The survey found that in Pakistan the mobile sector was most active, followed by broadband; while the fixed-line sector remained somewhat static. The parameters that improved compared to the 2006 survey were: interconnection, tariff regulation, regulation of anti-competitive practices, and universal service obligation in the mobile sector; and market entry, interconnection, regulation of anti-competitive practices and universal service obligation in the fixed sector. Market entry received a low score in the mobile sector due to the perception that the cost of a new or renewal mobile license was prohibitive, thus posing a serious barrier to entry. However, this conclusion may have been incorrect, as the license fee, at least in the case of renewal by Mobilink GSM, was paid in installments over a period of three years. Thus, lack of complete information on the part of survey participants may have skewed the results.[1][7]

Mobile telecommunications

In January 2004 the Ministry of Information Technology issued its Mobile Cellular Policy with objectives to:[8]

  1. Promote efficient use of radio spectrum;
  2. Increase choice for customers of cellular mobile services at competitive and affordable prices;
  3. Encourage private investment in the cellular mobile sector;
  4. Recognize of the rights and obligations of mobile cellular operators;
  5. Provide for fair competition among mobile and fixed line operators; and
  6. Provide an effective and well defined regulatory regime that is consistent with international best practices.

The mobile telecommunications sector is seeing very large year-to-year growth in Pakistan. Approximately 90 percent of Pakistanis live within areas that have cell phone coverage and more than half of all Pakistanis have access to a cell phone.[6] With 108 million mobile subscribers in April 2011, Pakistan has the highest mobile penetration rate in the South Asian region.[9]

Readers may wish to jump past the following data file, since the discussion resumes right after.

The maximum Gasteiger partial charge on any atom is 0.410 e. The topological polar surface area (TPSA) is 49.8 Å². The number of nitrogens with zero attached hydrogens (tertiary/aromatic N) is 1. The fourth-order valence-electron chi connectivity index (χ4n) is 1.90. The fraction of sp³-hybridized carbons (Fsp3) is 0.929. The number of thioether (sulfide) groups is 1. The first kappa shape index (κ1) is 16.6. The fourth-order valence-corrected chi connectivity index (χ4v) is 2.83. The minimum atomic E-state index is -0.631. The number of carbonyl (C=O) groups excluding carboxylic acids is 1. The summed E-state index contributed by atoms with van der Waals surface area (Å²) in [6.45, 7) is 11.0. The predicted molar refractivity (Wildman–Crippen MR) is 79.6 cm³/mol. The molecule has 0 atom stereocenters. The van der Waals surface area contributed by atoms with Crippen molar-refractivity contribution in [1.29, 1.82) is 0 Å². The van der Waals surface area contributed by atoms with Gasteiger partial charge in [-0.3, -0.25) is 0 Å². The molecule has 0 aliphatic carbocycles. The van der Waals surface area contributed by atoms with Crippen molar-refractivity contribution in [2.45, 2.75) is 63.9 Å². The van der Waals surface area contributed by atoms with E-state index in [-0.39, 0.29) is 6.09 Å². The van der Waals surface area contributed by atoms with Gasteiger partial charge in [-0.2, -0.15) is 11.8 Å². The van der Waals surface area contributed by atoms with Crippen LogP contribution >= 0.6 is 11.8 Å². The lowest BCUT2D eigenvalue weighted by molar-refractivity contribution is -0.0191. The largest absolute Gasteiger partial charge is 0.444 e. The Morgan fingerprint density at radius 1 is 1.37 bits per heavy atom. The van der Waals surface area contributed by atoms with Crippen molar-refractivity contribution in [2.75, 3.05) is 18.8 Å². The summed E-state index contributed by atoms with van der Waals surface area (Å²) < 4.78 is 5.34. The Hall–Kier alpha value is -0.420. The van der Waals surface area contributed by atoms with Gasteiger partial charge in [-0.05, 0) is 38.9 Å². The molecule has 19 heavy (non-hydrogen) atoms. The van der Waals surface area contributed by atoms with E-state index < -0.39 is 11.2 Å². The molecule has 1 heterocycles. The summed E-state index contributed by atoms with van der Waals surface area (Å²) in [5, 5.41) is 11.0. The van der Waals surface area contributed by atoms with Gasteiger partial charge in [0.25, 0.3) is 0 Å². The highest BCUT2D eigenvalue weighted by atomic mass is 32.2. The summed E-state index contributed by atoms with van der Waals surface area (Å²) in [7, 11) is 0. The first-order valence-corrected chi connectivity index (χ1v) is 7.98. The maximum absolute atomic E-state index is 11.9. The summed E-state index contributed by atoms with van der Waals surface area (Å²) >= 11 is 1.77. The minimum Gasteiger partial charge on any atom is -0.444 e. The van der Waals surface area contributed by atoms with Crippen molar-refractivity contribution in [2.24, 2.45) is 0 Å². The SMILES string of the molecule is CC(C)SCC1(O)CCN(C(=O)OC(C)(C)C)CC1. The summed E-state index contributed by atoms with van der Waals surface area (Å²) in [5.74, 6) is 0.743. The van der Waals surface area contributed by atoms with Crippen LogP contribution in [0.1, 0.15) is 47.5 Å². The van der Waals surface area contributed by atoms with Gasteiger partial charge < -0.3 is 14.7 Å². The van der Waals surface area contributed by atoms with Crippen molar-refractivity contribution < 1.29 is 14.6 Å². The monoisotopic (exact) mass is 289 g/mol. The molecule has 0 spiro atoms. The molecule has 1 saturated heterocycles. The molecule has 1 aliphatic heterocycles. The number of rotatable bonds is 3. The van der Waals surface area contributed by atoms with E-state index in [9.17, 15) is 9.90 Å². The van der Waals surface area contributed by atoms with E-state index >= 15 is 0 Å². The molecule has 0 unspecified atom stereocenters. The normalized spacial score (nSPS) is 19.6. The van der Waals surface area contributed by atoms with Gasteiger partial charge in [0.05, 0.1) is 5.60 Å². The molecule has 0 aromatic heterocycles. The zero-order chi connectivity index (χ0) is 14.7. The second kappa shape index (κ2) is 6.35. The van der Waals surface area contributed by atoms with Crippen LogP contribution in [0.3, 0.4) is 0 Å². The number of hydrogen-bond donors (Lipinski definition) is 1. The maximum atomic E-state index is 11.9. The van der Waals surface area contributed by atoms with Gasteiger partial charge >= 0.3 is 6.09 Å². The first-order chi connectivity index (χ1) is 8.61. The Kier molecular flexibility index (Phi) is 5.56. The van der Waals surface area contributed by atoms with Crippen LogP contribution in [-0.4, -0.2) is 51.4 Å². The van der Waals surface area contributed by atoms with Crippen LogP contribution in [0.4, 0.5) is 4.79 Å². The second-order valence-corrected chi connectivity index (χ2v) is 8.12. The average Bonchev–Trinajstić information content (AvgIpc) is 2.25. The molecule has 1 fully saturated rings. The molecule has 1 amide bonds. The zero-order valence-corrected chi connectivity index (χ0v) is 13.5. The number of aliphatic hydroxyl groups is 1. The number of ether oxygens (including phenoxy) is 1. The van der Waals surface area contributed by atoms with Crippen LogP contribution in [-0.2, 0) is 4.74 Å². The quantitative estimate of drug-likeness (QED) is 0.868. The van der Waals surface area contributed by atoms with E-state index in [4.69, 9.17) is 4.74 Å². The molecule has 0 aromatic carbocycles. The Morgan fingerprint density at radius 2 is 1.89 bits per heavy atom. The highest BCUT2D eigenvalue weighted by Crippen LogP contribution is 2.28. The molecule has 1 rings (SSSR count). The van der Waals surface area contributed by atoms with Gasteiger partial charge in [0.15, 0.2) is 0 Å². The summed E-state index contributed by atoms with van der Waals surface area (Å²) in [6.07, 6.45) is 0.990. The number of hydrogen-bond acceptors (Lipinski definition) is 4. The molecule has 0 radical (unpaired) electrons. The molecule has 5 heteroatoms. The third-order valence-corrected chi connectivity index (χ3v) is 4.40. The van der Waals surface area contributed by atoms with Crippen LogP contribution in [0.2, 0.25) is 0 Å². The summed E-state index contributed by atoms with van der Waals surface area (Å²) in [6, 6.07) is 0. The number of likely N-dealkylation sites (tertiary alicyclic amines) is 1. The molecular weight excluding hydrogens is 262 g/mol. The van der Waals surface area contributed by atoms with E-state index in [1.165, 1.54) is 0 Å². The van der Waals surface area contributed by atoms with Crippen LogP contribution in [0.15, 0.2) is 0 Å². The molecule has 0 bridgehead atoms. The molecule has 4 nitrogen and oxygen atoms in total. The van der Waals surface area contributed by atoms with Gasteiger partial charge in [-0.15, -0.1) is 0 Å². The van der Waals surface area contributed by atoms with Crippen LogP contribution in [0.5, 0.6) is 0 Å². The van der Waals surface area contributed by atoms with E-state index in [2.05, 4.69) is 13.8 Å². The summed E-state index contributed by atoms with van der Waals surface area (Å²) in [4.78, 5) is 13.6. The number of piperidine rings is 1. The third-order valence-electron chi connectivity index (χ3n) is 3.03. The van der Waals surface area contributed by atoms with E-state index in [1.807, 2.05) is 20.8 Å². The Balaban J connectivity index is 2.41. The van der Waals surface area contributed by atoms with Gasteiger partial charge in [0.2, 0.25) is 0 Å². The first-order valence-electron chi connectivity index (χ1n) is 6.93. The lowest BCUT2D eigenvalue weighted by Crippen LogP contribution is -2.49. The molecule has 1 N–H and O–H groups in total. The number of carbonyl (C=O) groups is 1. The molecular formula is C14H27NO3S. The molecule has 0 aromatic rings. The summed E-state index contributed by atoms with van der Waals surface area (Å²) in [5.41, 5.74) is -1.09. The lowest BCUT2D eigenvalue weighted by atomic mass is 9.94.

According to the Pakistan Telecommunication Authority (PTA), Mobilink continues to lead the market with 32.9 million subscribers, followed by Telenor with 26.1 million, Ufone with 20.4 million, Warid Telecom with 18.1 million, and Zong with 10.3 million.[9] All telecom companies are working to broaden their networks in the Azad Jammu and Kashmir and Northern Areas, which were largely ignored until recently. Five of the seven Agencies of the tribal areas have mobile coverage.[10]

Fixed-line telephones

Fixed-line subscriptions declined from a peak of 5.2 million in 2005-06 to 3.4 million in 2009-10.[9]

When dialing on landlines, calls made within cities are considered local calls and you just dial the local number. Calls to other cities (e.g. Karachi to Lahore) are considered long distance calls, e.g., when dialing to Lahore from Karachi you have to dial the code for Lahore then followed by the number of the destination, therefore you dial 042-XXXX-XXXX. For international calls, you dial "00" followed by the country code, e.g., for calls to the UK from Pakistan you dial 00 - 44 - XXXXXX.

The country code for Pakistan is 92.[6]

See also

  • Universal Service Fund Pakistan

References

  1. ^ a b c Joseph Wilson (22 January 2009). "Telecom Regulatory and Policy Environment in Pakistan: Results and Analysis of the 2008 TRE Survey". LIRNEasia. http://lirneasia.net/wp-content/uploads/2009/07/TRE_Pakistan-Final_2009Jan22.pdf. 
  2. ^ a b "Telecommunication Laws in Pakistan", Bilal Sarwari, Pakistan Law website, 24 October 2009
  3. ^ "Pakistan: Birth Of A Telecom Revolution", Bloomberg Businessweek, 31 January 2005
  4. ^ De-Regulation Policy for the Telecommunication Sector, Ministry of Information Technology, Government of Pakistan, July 2003
  5. ^ "Etisalat to pay $800m for PTCL stake: Waqar", Reuters, The Nation, 28 January 2010
  6. ^ a b c "Pakistan Country Report", The World Factbook, Central Intelligence Agency, United States, 14 June 2011
  7. ^ Pakistan Telecommunications Authority. TQR Dec. 07, page 2.
  8. ^ Mobile Cellular Policy, Ministry of Information Technology, 28 January 2004
  9. ^ a b c "Telecom Indicators", Pakistan Telecommunication Authority, 3 June 2011
  10. ^ "Celluar company launches service in S Waziristan", Daily Times, Lahore, Pakistan, 24 March 2009

External links